Thursday, January 8, 2009

Are Pitchers Really Harder To Project?

An anonymous commenter on my David Price post had this to say:

You are totally nuts dude. look at his age and experience, coupled with his strikeout totals. No doubt this kid is a k per inning guy when he gets some time under his belt.


He may be right about Price's long term potential, but my post was really focused on how good Price is right now.

The common wisdom seems to be that future pitching performance is harder to predict than future hitting performance. In one sense that's true, but in some ways it's completely wrong.

What is true is that long term improvement is harder to forecast. The vast majority of 20 year old hitters will be substantially better five years in the future than they are now. The same really can't be said of pitchers. Some will suffer major injuries. Others will have more subtle problems with arm strength, mechanics, or other aspects of pitching that reduce their effectiveness. Many will never be better than they are at 20, although some will also reach their full potential later than almost any hitter. So in that sense, the common wisdom is correct. Pitchers' long term development is much harder to predict.

The good news is that in many cases we don't actually NEED to forecast development in pitchers. We can simply recognize changes in true ability faster than others. When a 21 year old hitter with a career average of .250 hits .320 in April, I have no idea if the change is permanent or simply short term variance. However, when a 21 year old pitcher with career ratios of 5.0 for strikeouts and 4.0 for walks completes the first month of the season with a ratio of 35/8 in 31 innings, I can be nearly certain that he's become a much better pitcher than he used to be. If I'm lucky, he'll have suffered enough bad luck to keep his ERA high, obscuring his true talent level, and allowing me to get a bargain.

So getting back to my anonymous friend...while he may be right about Price, we really have no idea. And rather than guess about the development of a young pitcher, I'd rather wait and see. Once (if) he becomes a "k per inning guy" it will be apparent within about five starts...and at that point Price is likely to be slightly undervalued in most leagues.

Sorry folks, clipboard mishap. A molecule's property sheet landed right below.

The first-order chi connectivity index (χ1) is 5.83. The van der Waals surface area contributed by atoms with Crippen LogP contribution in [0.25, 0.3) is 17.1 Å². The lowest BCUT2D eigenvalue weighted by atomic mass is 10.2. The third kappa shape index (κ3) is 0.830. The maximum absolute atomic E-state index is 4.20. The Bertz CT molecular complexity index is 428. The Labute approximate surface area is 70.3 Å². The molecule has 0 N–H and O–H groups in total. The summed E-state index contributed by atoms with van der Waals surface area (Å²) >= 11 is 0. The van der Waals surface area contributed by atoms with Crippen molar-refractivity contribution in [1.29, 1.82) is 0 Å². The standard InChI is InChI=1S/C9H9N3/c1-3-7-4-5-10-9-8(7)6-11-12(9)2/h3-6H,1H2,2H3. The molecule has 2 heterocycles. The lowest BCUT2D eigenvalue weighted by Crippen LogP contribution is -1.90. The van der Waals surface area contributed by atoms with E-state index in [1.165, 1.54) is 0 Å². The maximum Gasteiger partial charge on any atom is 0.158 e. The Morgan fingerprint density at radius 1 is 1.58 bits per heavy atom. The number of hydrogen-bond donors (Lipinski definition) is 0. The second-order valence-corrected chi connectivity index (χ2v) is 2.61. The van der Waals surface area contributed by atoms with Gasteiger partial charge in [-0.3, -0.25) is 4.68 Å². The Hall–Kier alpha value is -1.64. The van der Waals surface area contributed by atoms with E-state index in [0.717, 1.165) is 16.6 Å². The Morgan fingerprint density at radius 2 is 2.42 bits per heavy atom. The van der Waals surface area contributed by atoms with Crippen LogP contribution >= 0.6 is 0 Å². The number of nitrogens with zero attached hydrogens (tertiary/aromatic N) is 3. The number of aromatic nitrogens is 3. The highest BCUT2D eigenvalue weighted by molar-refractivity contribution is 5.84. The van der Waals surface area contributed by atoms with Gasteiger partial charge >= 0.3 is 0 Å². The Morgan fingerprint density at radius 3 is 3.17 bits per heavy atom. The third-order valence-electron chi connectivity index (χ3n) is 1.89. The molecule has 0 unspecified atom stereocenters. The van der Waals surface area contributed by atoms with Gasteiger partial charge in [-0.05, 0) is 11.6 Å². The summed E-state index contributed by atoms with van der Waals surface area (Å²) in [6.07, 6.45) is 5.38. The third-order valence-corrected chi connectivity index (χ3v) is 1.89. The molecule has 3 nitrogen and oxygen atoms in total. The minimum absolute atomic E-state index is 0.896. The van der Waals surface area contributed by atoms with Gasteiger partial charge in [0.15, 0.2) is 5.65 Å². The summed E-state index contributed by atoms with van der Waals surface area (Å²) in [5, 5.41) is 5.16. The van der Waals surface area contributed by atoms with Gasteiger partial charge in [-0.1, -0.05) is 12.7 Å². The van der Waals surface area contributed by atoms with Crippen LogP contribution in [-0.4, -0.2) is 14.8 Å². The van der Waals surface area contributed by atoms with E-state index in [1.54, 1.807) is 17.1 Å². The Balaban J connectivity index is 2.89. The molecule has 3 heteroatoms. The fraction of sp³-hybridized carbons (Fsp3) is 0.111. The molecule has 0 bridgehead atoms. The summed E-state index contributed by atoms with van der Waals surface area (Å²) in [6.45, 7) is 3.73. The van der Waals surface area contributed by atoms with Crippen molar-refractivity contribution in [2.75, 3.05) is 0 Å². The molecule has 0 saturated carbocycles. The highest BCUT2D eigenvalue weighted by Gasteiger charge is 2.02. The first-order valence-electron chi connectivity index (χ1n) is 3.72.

5 comments:

Anonymous said...

"The common wisdom seems to be that future pitching performance is harder to predict than future hitting performance. In one sense that's true, but in some ways it's completely wrong." . . . That's a pretty ridiculous way to frame the argument. You can't say something is "in some ways completely wrong" and yet also claim in one sense that it's true.

Anonymous said...

This is your anonymous dave price poster (I am just too lazy to sign up to google blogger).
The problem with your argument is that if price has 5 k/inning starts in April, his value will already be sky high. This holds if he breaks out this year, next year, or probably even 2010. People are not just going to forget about dave price.
As you can probably tell, I am bullish on d price this year. no, he will not have 200K this year, but I could see him being a 3.7 era, 170k pitcher out of the gate. Watching him reminds me of watching francisco liriano when he was pitching out of the bullpen in his rookie year. Their stuff is so obviously nasty, it is hard to imagine them not being able to replicate their short term performance while relieving into dominance as a starter, just as joba did. And by 'stuff', I don't mean daniel cabrera 'i have no idea where the ball is going' stuff, I mean nasty stuff with control.
But we can disagree for now. We will have to wait until he gets a few starts under his belt this year to be certain.
Keep up the good work, I love the blog.
Donald

Schruender said...

I'm also a huge fan of Price. And agree with Mr. Anonymous/Lazy on the Liriano comparison to an extent (I wish we saw more Major League innings).

I agree with you on the idea that predicting a 5 year course for a hitter is much easier than a pitcher. That's why whenever someone signs a deal like Sabathia did this season it raises a few eyebrows. You just don't see pitchers getting many deals like that and when they do, it is often a huge mistake (Zito, Hampton, etc.)

Alex said...

I guess I just don't see Price as a good opportunity to look for value in any case. If you 'buy' now I think you're taking a risk, and you're not getting him that cheap anyway. Should be interesting to see how quickly he develops though.

Fake Teams said...

Tend to agree with Alex on Price price. He is going too early for a pitcher whose innings are likely to be controlled. He threw just 125 or so last season, and I suspect the Rays will limit him to the 160 area.

Nevermind his K/IP was 1.0 with the bulk in the minors.